The views of the two leading scholars of administrative law during this era, Davis and Jaffe, exemplify some of the problems with the various approaches. In his influential 1951 administrative law treatise, Davis categorically asserted that “the doctrine of Gray v. Powell has survived the APA.”376 At the same time, Davis observed that “sometimes the Supreme Court applies [the doctrine of Gray] and sometimes it does not,” with the “criteria that guide the use or non-use of the doctrine . . . exceedingly elusive” and “not necessarily all disclosed by judicial language.”377 The upshot appeared to be that Gray had emphatically survived the APA—but only to be acknowledged in some subset of the Court’s cases. For his part, Jaffe acknowledged that Gray and Hearst Publications had “recognized perhaps more openly than had been customary in the recent past the law- or policy-making function of the agencies” and could be construed as “an abdication of the customary power and responsibility of the judiciary.”378 He nevertheless claimed that the doctrine was “as traditional as it is sound” because it echoed Justice Brown’s reasoning in Bates.379 While expressing a preference for a deferential standard of review, Jaffe observed that the “practice of the Supreme Court . . . show[ed] the Court sometimes asserting the correctness of the agency rule, at other times going no further than to hold the administrator can but is not required to adopt such a rule,” with “this latter practice” having “given rise to profound difficulties of description and analysis, and to intense controversy.”380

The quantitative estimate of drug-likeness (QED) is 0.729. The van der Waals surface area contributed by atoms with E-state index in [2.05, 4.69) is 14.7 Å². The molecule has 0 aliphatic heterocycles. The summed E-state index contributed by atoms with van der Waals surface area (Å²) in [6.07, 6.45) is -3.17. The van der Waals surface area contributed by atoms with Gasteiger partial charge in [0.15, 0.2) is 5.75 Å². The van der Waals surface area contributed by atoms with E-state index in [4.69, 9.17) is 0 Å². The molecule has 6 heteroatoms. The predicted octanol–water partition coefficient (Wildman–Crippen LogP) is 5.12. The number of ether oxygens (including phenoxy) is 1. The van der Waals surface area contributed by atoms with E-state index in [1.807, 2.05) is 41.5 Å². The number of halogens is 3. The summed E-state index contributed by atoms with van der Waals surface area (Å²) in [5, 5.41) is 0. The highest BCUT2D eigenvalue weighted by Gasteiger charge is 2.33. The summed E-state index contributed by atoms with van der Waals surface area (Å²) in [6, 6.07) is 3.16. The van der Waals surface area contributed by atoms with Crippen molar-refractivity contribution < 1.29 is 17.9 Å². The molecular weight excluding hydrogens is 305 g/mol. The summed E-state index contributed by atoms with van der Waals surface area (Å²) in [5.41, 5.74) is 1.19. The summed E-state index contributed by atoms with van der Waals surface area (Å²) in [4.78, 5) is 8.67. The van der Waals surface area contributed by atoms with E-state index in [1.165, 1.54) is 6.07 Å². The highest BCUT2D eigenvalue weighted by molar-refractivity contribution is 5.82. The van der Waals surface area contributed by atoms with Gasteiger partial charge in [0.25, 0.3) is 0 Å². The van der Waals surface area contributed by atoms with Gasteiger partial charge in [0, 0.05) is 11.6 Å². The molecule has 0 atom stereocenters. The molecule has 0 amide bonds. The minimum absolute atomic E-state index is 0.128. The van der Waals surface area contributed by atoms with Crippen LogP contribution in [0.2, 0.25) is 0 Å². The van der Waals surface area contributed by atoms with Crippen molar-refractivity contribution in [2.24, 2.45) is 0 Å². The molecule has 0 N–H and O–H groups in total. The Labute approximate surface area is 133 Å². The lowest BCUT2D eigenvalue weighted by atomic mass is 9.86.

With this past as prologue, it is fruitful to revisit the Court’s 1984 opinion in Chevron. The Court’s opinion famously neglected to analyze the text of the APA in announcing its canonical two-part test.381 Instead, the Court relied on two principal kinds of arguments: (a) an appeal to abstract political theory and (b) an appeal to the precedents of the Court. While a comprehensive evaluation of the first is outside the scope of this Article, the Court’s reliance on the latter is cast in a new light when compared to the historical record.